A writer who is working on a story for the next issue of Arizona Wildlife Views told me he was facing writer’s block. “I don’t know how to overcome the obstacle of thinking I could have written this or that better,” he said.
His question got me thinking. I don’t know all the answers, but I’ll share some ideas here.
First, when you sit down to make that messy, wild, wonderful first draft, do anything you can to take fear out of the picture. The goal is to face that blank piece of paper with some energy you want to share. Maybe it’s curiosity or excitement, or maybe you’re angry; whatever it is, just let it flow onto the page. Get those fingers dancing.
Fear that you might say something wrong is the opposite of energy. It’s a black hole, sucking in writers with false logic. Fear says, “I won’t start typing so I can never say anything wrong.” True, but see how silly that is? Start typing anyway. Soon enough, you’ll see how much you can get right.
I also think, once the piece is published, don’t read it for a month or two. Sure, admire your byline. Give yourself a pat on the back for getting something published. Then, put it away. Because if you read it now, you’ll find words that can be rearranged. You’ll think that moving them around makes them better. But it generally doesn’t—it just makes them different.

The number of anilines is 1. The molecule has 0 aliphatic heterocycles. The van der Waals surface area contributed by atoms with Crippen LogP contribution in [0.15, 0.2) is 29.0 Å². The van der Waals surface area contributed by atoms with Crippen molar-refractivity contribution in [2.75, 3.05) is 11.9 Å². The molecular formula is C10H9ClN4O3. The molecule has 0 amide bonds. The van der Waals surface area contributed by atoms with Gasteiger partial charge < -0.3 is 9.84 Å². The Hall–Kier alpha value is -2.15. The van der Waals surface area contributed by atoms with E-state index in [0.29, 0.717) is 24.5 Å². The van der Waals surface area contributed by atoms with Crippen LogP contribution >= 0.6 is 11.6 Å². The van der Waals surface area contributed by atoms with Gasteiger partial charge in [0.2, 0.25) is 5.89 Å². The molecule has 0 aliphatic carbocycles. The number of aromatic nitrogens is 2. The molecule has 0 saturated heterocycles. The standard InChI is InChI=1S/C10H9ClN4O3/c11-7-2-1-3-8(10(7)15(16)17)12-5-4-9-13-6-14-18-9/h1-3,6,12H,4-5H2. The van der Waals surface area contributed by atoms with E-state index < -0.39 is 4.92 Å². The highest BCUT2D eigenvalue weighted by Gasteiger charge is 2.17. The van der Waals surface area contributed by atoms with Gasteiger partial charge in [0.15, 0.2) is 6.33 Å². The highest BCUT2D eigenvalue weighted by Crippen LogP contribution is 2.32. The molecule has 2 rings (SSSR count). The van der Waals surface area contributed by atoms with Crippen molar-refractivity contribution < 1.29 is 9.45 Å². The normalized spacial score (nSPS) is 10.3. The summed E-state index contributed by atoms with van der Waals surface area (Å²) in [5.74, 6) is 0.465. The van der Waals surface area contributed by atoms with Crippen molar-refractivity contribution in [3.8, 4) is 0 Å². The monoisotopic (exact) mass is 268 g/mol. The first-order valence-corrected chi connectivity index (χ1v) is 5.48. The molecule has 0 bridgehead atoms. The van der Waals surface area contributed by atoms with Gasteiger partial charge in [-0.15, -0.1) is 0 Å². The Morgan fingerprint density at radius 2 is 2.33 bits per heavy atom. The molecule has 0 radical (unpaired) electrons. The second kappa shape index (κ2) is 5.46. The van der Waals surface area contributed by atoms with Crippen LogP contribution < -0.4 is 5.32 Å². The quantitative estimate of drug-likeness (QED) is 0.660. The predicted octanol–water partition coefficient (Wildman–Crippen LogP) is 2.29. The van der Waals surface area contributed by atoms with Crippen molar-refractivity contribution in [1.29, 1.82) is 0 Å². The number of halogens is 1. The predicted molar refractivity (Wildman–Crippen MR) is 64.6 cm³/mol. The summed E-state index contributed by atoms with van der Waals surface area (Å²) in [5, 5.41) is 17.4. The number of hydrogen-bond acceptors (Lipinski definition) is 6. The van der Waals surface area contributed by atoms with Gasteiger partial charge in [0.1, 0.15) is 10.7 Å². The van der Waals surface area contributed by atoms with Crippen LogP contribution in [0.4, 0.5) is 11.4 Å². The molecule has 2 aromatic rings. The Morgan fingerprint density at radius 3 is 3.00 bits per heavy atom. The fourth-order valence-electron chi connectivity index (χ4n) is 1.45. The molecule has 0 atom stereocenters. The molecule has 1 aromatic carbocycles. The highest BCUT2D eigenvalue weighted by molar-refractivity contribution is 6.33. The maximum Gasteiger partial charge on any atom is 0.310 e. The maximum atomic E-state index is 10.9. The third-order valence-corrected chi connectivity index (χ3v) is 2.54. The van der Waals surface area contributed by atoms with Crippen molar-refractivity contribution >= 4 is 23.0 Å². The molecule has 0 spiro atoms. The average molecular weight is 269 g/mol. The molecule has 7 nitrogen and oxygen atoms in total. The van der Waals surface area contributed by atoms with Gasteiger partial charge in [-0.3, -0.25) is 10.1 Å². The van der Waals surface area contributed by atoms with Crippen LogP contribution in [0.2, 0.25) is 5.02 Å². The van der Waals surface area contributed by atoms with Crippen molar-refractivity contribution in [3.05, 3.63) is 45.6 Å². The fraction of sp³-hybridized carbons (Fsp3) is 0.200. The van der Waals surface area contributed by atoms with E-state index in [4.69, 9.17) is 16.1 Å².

Trust me: Words can always be rearranged. Say it this way, say it that way, shift the meaning, change the emphasis a degree or two … sentences are malleable. Playing with them is great fun. There’s no one right way to say something. Writing isn’t a science, it’s an art form, and no art form is perfect.
Frankly, “perfect” is not even a goal to reach for. I’m not even sure what “perfect” means, in terms of the written word. And I’m a perfectionist, so that’s saying something. But when it comes to writing, perfect isn’t the target. Accurate, yes. Well-said, certainly. True to your original vision, I hope. But perfect? Trying to get there isn’t useful, just painful.